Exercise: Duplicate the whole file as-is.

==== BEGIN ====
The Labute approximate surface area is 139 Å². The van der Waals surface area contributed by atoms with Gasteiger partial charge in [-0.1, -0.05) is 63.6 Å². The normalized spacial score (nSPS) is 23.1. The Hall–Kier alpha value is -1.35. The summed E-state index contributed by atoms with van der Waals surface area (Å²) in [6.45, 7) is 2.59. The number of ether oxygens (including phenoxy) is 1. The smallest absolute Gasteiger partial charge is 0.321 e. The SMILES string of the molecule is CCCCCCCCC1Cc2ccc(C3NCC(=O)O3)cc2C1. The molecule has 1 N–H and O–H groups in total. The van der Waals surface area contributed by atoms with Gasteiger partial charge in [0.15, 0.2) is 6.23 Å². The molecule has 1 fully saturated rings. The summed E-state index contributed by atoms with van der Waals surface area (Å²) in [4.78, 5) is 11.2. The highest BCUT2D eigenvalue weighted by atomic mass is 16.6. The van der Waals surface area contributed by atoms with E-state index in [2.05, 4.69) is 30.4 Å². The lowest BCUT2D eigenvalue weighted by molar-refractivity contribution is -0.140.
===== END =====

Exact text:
The Labute approximate surface area is 139 Å². The van der Waals surface area contributed by atoms with Gasteiger partial charge in [-0.1, -0.05) is 63.6 Å². The normalized spacial score (nSPS) is 23.1. The Hall–Kier alpha value is -1.35. The summed E-state index contributed by atoms with van der Waals surface area (Å²) in [6.45, 7) is 2.59. The number of ether oxygens (including phenoxy) is 1. The smallest absolute Gasteiger partial charge is 0.321 e. The SMILES string of the molecule is CCCCCCCCC1Cc2ccc(C3NCC(=O)O3)cc2C1. The molecule has 1 N–H and O–H groups in total. The van der Waals surface area contributed by atoms with Gasteiger partial charge in [0.15, 0.2) is 6.23 Å². The molecule has 1 fully saturated rings. The summed E-state index contributed by atoms with van der Waals surface area (Å²) in [4.78, 5) is 11.2. The highest BCUT2D eigenvalue weighted by atomic mass is 16.6. The van der Waals surface area contributed by atoms with E-state index in [2.05, 4.69) is 30.4 Å². The lowest BCUT2D eigenvalue weighted by molar-refractivity contribution is -0.140.